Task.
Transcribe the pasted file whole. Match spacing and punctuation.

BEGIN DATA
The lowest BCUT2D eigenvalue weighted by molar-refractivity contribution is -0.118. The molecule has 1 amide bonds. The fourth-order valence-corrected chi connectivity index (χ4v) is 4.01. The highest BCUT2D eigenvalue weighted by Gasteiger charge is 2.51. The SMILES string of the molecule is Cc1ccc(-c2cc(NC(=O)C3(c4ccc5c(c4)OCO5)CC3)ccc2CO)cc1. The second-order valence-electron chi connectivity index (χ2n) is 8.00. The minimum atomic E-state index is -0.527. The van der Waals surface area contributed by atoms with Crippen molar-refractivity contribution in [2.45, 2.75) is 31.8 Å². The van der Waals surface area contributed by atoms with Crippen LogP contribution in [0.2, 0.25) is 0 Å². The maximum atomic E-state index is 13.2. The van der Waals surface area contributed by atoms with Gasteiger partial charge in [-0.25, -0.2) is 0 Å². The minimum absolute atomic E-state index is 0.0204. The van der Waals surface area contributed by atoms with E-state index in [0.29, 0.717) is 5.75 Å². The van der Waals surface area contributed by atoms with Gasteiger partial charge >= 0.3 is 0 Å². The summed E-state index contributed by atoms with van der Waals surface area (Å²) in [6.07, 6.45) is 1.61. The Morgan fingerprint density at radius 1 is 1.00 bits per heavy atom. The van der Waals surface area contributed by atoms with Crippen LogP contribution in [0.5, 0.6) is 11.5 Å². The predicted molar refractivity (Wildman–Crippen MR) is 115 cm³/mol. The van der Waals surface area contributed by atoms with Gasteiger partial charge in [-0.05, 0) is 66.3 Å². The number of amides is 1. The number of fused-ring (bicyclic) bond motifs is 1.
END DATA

The lowest BCUT2D eigenvalue weighted by molar-refractivity contribution is -0.118. The molecule has 1 amide bonds. The fourth-order valence-corrected chi connectivity index (χ4v) is 4.01. The highest BCUT2D eigenvalue weighted by Gasteiger charge is 2.51. The SMILES string of the molecule is Cc1ccc(-c2cc(NC(=O)C3(c4ccc5c(c4)OCO5)CC3)ccc2CO)cc1. The second-order valence-electron chi connectivity index (χ2n) is 8.00. The minimum atomic E-state index is -0.527. The van der Waals surface area contributed by atoms with Crippen molar-refractivity contribution in [2.45, 2.75) is 31.8 Å². The van der Waals surface area contributed by atoms with Crippen LogP contribution in [0.2, 0.25) is 0 Å². The maximum atomic E-state index is 13.2. The van der Waals surface area contributed by atoms with Gasteiger partial charge in [-0.25, -0.2) is 0 Å². The minimum absolute atomic E-state index is 0.0204. The van der Waals surface area contributed by atoms with E-state index in [0.29, 0.717) is 5.75 Å². The van der Waals surface area contributed by atoms with Gasteiger partial charge >= 0.3 is 0 Å². The summed E-state index contributed by atoms with van der Waals surface area (Å²) in [6.07, 6.45) is 1.61. The Morgan fingerprint density at radius 1 is 1.00 bits per heavy atom. The van der Waals surface area contributed by atoms with Crippen LogP contribution in [0.5, 0.6) is 11.5 Å². The predicted molar refractivity (Wildman–Crippen MR) is 115 cm³/mol. The van der Waals surface area contributed by atoms with Gasteiger partial charge in [-0.05, 0) is 66.3 Å². The number of amides is 1. The number of fused-ring (bicyclic) bond motifs is 1.